Teaching Comparative Government and Politics

Thursday, March 29, 2012

New political parties = democratization in Russia?

There are many bureaucratic steps between making it easier to form a legal political party and actually sponsoring candidates, but the new law appears to be a step forward.

And how will Russian politics change if there are dozens of parties competing with each other? (Hint: look back at the elections of the 1990s.)

Russia to Ease Law on Forming Political Parties
Responding to the outcry over disputed parliamentary elections in December and the huge street protests in Moscow that followed, Russian lawmakers on Friday unanimously approved legislation to make it easier to form and maintain new political parties.

But some critics said the legislation goes too far, making the registration of parties so easy that it will splinter the opposition like a shattered wine glass — and will only serve to tighten the Kremlin’s grip on power…

Supporters of the legislation said it represented a major liberalization at a time when President-elect Vladimir V. Putin and the governing United Russia Party have been criticized as holding a tight grip on the political system and tilting it to their advantage…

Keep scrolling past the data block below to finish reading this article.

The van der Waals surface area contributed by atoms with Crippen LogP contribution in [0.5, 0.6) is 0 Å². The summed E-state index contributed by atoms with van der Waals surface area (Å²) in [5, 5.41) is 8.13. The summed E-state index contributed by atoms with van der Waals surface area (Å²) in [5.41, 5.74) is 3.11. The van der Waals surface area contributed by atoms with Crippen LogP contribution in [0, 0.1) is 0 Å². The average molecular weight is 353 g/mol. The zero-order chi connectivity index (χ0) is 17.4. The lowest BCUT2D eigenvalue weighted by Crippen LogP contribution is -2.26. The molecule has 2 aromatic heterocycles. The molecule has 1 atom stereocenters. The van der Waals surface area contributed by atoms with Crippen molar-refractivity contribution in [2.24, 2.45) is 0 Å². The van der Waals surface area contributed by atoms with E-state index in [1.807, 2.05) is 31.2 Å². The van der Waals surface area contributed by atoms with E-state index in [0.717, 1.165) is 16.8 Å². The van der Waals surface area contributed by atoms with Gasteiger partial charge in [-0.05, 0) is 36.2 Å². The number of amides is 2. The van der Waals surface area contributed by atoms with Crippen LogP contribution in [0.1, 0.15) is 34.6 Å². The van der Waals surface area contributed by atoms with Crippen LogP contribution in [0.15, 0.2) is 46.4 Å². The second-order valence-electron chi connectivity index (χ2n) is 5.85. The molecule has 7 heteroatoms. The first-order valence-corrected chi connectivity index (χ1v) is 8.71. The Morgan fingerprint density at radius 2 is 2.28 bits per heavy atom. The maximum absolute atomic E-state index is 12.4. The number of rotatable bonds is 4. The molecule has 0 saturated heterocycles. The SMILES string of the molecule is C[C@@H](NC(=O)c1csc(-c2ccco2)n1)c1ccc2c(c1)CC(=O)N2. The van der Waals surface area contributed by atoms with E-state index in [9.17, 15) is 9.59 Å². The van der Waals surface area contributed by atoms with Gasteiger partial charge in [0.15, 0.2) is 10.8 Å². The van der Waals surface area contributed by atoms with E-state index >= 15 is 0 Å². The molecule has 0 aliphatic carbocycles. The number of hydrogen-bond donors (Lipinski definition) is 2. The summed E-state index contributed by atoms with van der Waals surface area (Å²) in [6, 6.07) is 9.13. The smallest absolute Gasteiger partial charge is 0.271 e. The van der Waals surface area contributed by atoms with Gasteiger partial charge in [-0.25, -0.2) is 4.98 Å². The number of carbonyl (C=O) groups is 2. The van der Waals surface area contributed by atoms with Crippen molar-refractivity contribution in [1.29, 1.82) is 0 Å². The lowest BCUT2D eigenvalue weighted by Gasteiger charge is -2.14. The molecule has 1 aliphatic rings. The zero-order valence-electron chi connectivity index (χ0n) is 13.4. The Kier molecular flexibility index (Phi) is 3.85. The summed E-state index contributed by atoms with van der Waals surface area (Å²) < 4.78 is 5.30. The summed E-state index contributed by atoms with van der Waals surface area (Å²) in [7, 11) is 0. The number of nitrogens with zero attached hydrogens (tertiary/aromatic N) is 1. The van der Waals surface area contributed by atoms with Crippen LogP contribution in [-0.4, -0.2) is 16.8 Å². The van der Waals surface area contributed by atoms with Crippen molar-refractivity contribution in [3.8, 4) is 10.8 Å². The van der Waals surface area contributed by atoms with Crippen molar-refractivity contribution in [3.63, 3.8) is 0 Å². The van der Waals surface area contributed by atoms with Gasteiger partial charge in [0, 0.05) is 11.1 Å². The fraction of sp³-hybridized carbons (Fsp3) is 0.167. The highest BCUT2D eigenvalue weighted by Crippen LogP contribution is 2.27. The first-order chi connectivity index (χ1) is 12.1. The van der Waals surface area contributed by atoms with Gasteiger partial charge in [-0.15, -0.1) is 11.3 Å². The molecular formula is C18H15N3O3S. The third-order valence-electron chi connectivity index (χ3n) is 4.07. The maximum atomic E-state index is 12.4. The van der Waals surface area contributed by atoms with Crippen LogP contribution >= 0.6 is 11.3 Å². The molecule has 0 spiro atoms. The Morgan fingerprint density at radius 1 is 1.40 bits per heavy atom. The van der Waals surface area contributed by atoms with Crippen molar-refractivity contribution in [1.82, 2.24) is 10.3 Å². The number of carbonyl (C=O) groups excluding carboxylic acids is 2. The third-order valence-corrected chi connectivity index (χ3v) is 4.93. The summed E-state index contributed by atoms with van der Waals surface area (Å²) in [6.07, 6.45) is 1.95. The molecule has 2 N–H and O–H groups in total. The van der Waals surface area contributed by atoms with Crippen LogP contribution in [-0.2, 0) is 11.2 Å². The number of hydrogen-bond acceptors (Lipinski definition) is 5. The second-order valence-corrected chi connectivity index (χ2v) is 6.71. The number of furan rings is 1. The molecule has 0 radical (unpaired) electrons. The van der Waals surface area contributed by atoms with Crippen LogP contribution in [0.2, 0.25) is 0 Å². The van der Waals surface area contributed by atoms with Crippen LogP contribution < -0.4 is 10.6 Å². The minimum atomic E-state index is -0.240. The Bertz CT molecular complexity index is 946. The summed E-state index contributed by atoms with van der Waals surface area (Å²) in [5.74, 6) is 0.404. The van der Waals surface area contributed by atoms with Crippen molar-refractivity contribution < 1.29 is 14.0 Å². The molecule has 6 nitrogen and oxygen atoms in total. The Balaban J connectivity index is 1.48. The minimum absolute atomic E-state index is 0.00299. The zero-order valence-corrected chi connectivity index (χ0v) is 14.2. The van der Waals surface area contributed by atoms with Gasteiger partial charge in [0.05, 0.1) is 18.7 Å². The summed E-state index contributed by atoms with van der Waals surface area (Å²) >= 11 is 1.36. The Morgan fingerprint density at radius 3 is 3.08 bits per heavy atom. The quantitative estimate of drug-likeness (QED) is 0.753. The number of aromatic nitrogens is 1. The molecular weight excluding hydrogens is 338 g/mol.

The new law would reduce to 500 from 40,000 the number of members needed by a party to register with the federal authorities and be recognized to participate in local and national elections…

Under Russian election law, a party must win at least 5 percent of the national vote in parliamentary elections to qualify for at least one seat in the Duma.

Only parties represented in the Duma are entitled to nominate a candidate for president without meeting additional requirements. ..

Even some of the government’s toughest critics said they had to recognize the legislation as a positive development…

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